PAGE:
“Alone we can do so little. Together we can do so much.” – Helen Keller
Collaboration and strategic partnerships are fundamental for growth and impact. Together, with our partners, we are using data, research, and evidence-based strategies to shape policy and practice designed to inspire change and promote access for people with disabilities—something we couldn’t do without collaborative partnerships.
“I can do things you cannot, you can do things I cannot; together we can do great things.” – Mother Teresa
From educators, service providers, families, people with disabilities, community leaders, policy makers, and more, when you connect and engage with people and organizations, you create a community of people who are working toward a similar mission and outcomes. Staying connected through regular communication, events, etc. helps establish and strengthen relationships.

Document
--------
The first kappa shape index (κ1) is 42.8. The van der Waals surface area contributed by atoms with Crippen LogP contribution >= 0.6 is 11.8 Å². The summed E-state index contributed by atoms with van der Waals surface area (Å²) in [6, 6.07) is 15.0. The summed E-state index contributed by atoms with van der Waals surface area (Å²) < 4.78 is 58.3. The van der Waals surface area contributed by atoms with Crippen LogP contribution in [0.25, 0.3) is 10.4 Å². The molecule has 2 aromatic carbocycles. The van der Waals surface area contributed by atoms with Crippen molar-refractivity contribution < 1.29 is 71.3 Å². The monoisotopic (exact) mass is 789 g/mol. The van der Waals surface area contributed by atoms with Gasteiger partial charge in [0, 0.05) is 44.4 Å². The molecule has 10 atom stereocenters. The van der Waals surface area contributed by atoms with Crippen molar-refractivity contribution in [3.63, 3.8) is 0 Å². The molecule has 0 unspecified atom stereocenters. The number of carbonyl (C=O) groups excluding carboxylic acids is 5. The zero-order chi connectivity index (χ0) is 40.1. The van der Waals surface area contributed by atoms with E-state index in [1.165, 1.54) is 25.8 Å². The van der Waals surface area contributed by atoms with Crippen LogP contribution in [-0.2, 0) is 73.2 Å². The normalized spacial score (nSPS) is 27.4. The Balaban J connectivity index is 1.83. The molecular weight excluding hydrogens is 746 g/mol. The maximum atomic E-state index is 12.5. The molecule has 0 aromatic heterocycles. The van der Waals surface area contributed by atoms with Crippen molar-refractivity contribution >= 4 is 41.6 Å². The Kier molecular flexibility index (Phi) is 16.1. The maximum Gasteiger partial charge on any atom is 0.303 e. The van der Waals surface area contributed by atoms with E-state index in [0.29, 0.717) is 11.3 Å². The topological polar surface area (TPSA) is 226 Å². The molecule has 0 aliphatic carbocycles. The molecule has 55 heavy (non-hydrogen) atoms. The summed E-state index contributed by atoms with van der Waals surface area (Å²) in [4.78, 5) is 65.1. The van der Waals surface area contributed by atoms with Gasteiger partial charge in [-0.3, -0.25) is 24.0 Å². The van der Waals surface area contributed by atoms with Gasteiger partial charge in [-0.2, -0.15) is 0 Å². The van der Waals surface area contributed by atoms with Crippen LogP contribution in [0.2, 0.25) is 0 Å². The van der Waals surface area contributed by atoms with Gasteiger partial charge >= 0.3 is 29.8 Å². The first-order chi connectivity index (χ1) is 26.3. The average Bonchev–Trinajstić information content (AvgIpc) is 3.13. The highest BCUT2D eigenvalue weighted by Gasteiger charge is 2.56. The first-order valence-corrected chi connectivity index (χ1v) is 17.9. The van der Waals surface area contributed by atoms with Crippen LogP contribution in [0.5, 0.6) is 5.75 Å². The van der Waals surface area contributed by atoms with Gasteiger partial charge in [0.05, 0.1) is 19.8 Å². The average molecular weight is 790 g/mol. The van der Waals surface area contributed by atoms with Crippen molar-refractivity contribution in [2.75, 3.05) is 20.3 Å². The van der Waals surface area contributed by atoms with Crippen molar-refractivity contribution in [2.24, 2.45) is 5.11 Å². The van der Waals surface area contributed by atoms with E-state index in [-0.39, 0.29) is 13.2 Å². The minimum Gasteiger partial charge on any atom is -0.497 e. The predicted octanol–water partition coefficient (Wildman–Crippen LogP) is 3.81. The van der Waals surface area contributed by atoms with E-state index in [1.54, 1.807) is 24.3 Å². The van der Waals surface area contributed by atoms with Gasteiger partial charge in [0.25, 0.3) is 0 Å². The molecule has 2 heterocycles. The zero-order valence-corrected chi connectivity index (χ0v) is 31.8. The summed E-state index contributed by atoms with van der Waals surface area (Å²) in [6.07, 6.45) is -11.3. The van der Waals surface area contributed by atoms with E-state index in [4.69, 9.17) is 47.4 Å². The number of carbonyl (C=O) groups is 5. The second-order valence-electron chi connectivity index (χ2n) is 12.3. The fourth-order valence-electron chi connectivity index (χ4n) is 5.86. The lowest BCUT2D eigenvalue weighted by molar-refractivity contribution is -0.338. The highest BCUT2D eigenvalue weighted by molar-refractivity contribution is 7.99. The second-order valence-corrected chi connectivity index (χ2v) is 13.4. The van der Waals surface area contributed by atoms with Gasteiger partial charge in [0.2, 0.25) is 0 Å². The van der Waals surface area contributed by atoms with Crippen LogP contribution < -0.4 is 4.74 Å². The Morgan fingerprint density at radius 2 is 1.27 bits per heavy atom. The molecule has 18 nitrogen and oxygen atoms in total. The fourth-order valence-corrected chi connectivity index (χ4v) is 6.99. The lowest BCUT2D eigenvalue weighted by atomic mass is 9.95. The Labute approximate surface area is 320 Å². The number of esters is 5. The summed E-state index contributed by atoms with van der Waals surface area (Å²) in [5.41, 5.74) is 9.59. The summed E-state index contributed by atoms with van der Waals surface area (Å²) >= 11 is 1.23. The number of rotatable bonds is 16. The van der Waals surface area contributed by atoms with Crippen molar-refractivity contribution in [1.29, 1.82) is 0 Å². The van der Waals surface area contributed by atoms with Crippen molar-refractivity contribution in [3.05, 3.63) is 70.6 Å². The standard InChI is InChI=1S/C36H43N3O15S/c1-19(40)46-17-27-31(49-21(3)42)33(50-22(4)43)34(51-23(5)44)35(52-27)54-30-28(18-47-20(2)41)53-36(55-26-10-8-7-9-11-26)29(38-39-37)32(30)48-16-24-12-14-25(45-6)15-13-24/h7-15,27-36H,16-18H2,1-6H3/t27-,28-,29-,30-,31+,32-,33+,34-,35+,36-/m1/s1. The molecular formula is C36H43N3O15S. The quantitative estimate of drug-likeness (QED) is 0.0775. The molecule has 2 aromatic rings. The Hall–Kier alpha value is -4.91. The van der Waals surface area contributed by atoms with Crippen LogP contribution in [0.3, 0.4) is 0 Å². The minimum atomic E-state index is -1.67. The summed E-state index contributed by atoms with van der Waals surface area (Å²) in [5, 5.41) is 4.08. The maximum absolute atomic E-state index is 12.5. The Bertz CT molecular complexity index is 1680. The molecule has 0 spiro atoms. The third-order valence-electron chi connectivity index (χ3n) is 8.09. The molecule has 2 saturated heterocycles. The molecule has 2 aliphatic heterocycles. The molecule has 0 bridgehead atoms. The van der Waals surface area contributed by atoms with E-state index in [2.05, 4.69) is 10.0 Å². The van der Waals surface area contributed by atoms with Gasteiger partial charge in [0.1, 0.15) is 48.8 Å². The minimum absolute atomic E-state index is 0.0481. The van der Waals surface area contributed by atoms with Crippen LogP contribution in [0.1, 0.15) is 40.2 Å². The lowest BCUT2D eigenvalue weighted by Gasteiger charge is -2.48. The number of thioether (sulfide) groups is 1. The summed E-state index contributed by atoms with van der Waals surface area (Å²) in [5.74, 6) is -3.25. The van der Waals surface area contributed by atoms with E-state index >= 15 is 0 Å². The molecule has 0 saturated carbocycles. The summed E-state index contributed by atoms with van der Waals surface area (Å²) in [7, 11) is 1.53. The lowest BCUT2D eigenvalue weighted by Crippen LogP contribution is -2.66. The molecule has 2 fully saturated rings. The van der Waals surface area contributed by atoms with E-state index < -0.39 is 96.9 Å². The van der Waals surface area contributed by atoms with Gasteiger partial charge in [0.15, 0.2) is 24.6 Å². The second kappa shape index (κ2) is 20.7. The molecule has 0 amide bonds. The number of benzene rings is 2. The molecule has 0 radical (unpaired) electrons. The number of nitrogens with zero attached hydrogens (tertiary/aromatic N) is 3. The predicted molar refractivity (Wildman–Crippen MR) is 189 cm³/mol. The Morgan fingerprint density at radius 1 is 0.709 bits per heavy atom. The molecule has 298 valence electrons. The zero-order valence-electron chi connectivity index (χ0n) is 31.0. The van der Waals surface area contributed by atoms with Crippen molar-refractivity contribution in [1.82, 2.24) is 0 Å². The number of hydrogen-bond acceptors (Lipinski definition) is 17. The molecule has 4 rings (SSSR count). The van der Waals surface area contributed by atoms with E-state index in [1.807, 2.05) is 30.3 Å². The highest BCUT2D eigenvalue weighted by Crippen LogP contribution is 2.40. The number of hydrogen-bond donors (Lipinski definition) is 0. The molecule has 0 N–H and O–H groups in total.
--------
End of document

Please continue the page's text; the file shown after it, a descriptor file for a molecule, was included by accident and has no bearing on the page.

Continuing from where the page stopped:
We hope you will consider joining us virtually at OCALICONLINE 2021, November 16-19. To learn more and to register, visit ocalicon.org.
Families are an important asset in the equation of ensuring people with disabilities have the opportunity to live their best lives for their whole lives. And, we know when families have access to information and resources, they are more empowered to support and care for the family member with disabilities.
The Lifespan Transitions Center at OCALI, in partnership with the Ohio Employment First Taskforce and its member agencies, have created It Starts With Families, a guide that provides research on the contributing factors and impact families with loved ones with disabilities face. The guide also includes important definitions and links to supporting resources.